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Sudanese forces 'led by deputy leader' attempt to disperse mass sit-in

Thousands of protesters have been camped out outside the army headquarters for nine days [AFP]

Date of publication: 15 April, 2019

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Sudanese forces, some of whom are commanded by the now deputy leader of the country's governing transitional military council, attempted on Monday to disperse protesters at the ongoing mass sit-in.
Sudan's military and paramilitary forces on Monday attempted to break up the ongoing anti-regime sit-in outside the Army General Command in the capital Khartoum, activists said.

Thousands of protesters have been gathered outside the military headquarters day and night since 6 April, prompting the army to seize power from President Omar al-Bashir in a coup last week.

The military and the Rapid Support Forces (RSF) did not use force in their attempt to disperse the sit-in and no one was hurt, but the incident inflamed concerns that the military - now Sudan's official leaders in charge of a transitional council - will go back on its promises not to use force against peaceful demonstrators.

"There is an attempt to disperse the sit-in in front of the Army General Command and remove all of the roadblocks now," leading protest organisers the Sudanese Professionals Association (SPA) announced in a statement on Monday morning.

"We ask everyone to go immediately to the sit-in to protect your revolution and successes."

The SPA, which is also a key constituent of the Alliance for Freedom and Change now negotiating with the transitional military council, made statements later in the morning and afternoon saying that the "attempts to break up the sit-in" were ongoing.

The RSF surrounded the sit-in on Monday morning, reported Channel 4 journalist Yousra Elbagir. They were accompanied by Sudanese army bulldozers.

"The border guard militia, along with some troops from the army, have asked people to help them with clearing the roads blocks, saying 'let's help each other'," she tweeted.

"Now the people are chanting to them, 'clean the keizan (Islamist regime men), and we'll clean the area.'"

She added that the RSF troops retreated but did not leave the area.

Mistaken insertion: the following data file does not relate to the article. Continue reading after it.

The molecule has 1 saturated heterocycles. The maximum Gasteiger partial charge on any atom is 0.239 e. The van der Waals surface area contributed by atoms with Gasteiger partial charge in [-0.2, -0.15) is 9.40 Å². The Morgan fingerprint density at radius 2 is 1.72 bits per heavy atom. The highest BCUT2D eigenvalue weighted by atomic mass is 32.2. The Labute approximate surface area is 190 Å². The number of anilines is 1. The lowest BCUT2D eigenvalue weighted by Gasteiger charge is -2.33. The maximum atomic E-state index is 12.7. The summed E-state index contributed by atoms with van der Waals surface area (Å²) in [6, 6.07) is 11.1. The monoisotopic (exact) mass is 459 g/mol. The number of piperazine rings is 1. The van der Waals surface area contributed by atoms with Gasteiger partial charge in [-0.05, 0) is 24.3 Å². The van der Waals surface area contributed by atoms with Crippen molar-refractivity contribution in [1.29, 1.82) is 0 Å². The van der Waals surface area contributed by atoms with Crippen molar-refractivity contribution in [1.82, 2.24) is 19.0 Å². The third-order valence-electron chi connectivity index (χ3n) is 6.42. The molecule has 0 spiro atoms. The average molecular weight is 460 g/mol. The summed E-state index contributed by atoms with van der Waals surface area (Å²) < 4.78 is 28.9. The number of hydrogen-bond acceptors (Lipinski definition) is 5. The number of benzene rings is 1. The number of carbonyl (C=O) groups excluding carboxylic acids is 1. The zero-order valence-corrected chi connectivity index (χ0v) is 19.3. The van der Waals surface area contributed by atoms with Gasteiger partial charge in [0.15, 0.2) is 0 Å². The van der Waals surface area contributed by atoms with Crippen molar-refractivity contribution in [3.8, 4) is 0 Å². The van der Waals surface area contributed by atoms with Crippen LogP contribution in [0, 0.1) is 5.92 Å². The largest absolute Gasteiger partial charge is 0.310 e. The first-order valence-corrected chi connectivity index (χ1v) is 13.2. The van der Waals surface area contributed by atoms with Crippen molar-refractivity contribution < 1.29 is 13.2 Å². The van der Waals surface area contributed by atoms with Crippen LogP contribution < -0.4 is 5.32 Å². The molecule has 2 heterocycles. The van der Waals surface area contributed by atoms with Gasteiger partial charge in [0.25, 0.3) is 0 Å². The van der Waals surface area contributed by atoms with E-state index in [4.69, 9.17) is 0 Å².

Read more: 'A portal into tomorrow's Sudan': Inside the sit-in that brought down Sudan's dictator Bashir

"In their conversations with the protesters, the forces told them that the purpose of the entry of the bulldozers was cleanliness. This step is unjustified, as the protesters organise ongoing campaigns for cleanliness themselves," Yasser Ali, one of the protesters, told The New Arab's Arabic service.

"The only explanation unanimously agreed upon by the protesters is that what happened was an attempt to rush in on the protesters and disperse them."

Attempts to break up the sit-in before Bashir was overthrown results in the deaths of dozens of people.

The RSF is commanded by the current deputy leader of Sudan’s transitional military council, Mohammad Hamdan Daglo, also known as Himeidti.

A day before Bashir was overthrown by the military, Himeidti called on the RSF to protect protesters rather than attack them.

While some Sudanese have accepted this as evidence of the military commander siding with the protesters, most have roundly rejected Himeidti’s new role as second-in-command of the country.

"I think its a well-played game," Sara, a Sudanese architect present at the sit-in on Monday told The New Arab.

"Hemeidti is a criminal and he always will be. He lead the Janjaweed forces in committing war crimes in Darfur. No one trusts them and no one ever will."

The paramilitary anti-insurgency force is one of several forces descending from the Janjaweed militias of the Darfur conflict.

The Sudanese regime is alleged to have recruited, funded and armed the Janjaweed who committed mass rape, murder, war crimes and genocide in West Darfur and other regions, according to the International Criminal Court (ICC).

Under Himedti, the RSF has fought against rebel groups in the conflict areas of Darfur, Blue Nile and South Kordofan, but it has also been accused of crimes and human rights violations against civilians in those areas.

The RSF has also been responsible for rounding up and deporting refugees and migrants, most of whom are Somalis, Eritreans and Ethiopians, attempting to cross the desert to reach Europe.

Many protesters see Himeidti's position as deputy leader of the council as evidence that the military does not intend to seriously reform the Sudanese regime.

"Now everyone is afraid of him because he has a faction of forces with around 500,000 troops," a Sudanese protester who did not wish to be named told The New Arab.

"His proximity to the Saudi and Emirati governments is also very worrying… Himeidti's ambition now is power."

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